Defendants argue that Brooks has not adequately alleged loss causation because Brooks’ stock price rose after the March 18, 2006 Wall Street Journal article and again after the July 31, 2006 publication of the Restatement. However, plaintiffs have alleged particular details regarding the decline in Brooks’ stock price that occurred during the period from May 11, 2006, through May 22, 2006, when Brooks made several successive disclosures regarding investigations into its stock option practices.
On November 6, 2007, the court in the Brooks Automation options backdating-related securities class action lawsuit substantially denied the defendants’ motions to dismiss. A copy of the opinion of Judge Rya Zobel of the District Court of Massachusetts can be found here. The Brooks Automation decisions joins the recent Openwave Systems decision (refer here), as one of now several decisions in which motions to dismiss have been denied in options backdating-related securities class actions. A complete list of the dismissals, denials and settlements in options backdating lawsuits can be found here.
The defendants had moved to dismiss the plaintiff’s claims under Section 10 of the ’34 Act on the grounds of loss causation, scienter and the statute of limitations.
With respect to loss causation,
The court said that “although the parties dispute the exact timing of some of the disclosures and the resultant effect they may have had on the stock price, the complaint’s allegations of loss causation are … sufficient at this stage.”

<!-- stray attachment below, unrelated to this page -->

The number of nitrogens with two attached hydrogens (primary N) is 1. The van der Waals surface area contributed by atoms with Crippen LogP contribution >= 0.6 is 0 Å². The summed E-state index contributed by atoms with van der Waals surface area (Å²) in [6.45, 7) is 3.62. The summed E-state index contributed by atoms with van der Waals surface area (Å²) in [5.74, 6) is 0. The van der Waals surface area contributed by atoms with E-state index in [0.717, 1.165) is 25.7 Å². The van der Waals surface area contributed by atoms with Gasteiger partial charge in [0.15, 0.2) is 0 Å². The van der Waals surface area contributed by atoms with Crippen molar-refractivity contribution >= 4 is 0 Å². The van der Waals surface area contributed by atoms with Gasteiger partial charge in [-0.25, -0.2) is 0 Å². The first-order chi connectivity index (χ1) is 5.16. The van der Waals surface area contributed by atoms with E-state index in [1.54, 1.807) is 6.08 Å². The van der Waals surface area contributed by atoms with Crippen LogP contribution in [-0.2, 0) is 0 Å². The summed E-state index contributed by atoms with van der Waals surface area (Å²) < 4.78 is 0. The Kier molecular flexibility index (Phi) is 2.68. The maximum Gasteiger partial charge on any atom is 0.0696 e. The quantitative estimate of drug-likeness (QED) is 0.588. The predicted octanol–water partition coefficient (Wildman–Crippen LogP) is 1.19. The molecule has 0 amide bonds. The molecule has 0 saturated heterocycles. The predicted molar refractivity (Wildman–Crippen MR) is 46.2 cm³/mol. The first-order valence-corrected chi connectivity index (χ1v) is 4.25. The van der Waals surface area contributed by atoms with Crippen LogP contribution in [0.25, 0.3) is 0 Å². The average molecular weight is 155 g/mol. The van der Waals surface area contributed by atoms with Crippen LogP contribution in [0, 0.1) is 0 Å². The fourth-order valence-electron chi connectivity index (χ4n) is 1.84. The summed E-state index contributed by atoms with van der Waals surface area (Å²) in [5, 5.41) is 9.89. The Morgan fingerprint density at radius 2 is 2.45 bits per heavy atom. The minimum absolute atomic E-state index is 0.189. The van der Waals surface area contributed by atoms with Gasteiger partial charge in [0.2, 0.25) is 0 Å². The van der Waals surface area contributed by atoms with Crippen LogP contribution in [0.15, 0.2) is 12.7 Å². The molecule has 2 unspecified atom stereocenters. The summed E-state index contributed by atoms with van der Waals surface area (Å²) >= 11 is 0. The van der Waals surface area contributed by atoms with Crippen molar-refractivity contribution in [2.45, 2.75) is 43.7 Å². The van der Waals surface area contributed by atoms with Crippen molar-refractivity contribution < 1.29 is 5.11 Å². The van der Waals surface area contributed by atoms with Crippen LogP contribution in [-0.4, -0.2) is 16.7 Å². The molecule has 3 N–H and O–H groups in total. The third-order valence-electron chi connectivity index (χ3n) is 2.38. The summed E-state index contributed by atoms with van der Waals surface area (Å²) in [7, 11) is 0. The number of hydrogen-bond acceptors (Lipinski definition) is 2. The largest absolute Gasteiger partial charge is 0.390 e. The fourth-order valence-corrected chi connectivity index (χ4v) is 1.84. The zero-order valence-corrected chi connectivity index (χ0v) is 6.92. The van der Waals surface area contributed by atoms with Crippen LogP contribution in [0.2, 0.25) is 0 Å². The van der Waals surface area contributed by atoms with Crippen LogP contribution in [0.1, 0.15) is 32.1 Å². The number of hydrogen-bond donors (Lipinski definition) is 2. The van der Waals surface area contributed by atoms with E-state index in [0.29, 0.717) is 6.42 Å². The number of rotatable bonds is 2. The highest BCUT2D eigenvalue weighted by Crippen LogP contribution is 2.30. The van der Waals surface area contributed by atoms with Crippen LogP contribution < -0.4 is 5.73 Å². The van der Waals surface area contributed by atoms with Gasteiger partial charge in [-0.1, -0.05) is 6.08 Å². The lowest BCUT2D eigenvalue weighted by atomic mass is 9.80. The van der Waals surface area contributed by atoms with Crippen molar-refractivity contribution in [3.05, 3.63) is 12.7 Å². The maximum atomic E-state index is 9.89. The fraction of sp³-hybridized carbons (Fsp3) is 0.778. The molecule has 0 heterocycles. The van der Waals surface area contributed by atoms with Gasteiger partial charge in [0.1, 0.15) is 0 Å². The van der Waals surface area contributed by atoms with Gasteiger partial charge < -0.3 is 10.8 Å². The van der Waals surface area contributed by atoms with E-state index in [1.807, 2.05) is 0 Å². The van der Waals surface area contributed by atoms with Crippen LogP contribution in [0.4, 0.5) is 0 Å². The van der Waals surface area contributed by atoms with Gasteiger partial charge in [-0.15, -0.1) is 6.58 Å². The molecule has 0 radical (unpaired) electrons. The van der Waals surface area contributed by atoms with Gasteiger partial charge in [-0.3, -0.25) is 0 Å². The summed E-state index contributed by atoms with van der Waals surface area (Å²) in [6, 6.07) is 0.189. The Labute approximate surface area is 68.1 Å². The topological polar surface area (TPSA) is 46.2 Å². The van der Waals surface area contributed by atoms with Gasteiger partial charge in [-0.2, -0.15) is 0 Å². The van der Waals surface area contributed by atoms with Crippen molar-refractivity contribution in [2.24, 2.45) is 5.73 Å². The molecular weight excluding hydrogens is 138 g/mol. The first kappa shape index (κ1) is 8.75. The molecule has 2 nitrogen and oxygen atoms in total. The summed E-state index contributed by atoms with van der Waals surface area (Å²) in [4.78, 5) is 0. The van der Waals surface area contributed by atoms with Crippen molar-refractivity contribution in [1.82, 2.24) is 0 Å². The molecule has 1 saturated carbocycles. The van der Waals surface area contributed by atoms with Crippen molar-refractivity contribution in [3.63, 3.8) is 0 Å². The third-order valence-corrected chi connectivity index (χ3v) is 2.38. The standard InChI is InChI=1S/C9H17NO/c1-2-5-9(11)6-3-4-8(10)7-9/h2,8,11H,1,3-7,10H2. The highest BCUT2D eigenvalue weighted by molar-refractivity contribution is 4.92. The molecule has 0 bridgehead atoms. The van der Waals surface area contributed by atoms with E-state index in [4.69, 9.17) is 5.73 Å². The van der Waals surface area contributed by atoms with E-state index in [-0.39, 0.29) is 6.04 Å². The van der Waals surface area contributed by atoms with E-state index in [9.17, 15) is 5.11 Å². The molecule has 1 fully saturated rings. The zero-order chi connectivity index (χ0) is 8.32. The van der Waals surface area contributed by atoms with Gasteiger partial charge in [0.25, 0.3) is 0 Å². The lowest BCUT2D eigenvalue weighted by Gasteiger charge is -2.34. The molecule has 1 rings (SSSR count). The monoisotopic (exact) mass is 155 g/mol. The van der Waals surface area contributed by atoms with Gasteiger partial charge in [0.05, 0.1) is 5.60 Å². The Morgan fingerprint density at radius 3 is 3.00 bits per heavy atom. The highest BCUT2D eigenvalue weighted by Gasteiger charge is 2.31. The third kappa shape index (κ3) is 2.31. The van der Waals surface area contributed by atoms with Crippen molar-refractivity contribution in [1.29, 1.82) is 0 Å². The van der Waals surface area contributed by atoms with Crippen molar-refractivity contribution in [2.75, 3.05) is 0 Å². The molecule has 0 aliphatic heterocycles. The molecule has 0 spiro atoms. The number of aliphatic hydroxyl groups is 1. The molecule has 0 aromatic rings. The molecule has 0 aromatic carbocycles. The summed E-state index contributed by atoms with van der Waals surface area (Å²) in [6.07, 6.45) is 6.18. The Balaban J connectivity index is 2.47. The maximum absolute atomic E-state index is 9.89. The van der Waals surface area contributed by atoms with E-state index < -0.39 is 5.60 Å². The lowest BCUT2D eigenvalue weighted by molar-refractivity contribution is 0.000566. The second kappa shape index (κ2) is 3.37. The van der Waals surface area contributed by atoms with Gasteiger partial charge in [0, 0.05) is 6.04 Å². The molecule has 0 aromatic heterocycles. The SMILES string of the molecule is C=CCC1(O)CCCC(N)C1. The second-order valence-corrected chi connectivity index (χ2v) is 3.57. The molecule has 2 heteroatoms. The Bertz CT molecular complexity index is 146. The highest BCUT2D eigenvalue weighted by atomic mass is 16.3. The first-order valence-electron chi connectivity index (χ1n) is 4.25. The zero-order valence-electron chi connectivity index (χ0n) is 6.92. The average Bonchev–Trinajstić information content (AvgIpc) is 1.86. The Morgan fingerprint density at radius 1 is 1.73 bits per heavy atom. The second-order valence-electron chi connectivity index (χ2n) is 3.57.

With respect to the issue of scienter, the court said that defendants’ argument that the challenged grants “were part of either legitimate, demonstrable patterns or predetermined dates is credible.” However, the court went on to note that “the data compiled by plaintiffs and the Wall Street Journal regarding stock price movements on grant dates, together with Brooks’ Restatement, in which it admitted that millions of options were accounted for on incorrect grant dates, creates a reasonable inference that intentional backdating may have occurred.” The court did go on to find that with respect to the individual who served as the company’s CFO from November 1998 through October 2002, and with respect to one individual who served on the Board’s audit and compensation committees, that the individual allegations did not adequately scienter (although the former CFO’s motion to dismiss was denied as to control person liability allegations.)
The court also found that a factual issue remained on the question as to when the plaintiffs had or could have sufficient information available to trigger the running of that statute of limitations. The court also found that the plaintiffs’ allegations under the ’33 Act were also sufficient to survive a motion to dismiss. Judge Zobel did grant the dismissal motion of PricewaterhouseCoopers.
In substantially denying the defendants’ motions to dismiss, Judge Zobel clearly seems to have been influenced by the fact that the company had been required to restate its prior financials and that the company’s special committee found that the company had not properly accounted for its options grants. Judge Zobel also refers throughout the opinion to the allegations in the civil complaint filed by the SEC against the company’s former CEO. The implicit admission that options were backdated, and the presence of a separate SEC action, contrast with the circumstances surrounding the backdating allegations against Amkor Technologies, whose motions to dismiss were recently granted (refer here). The differing circumstances may perhaps explain the different outcomes.
In any event, the Brooks Automation dismissal denial has been added to my running tally of options backdating lawsuit dismissals, denials and settlements, which can be accessed here.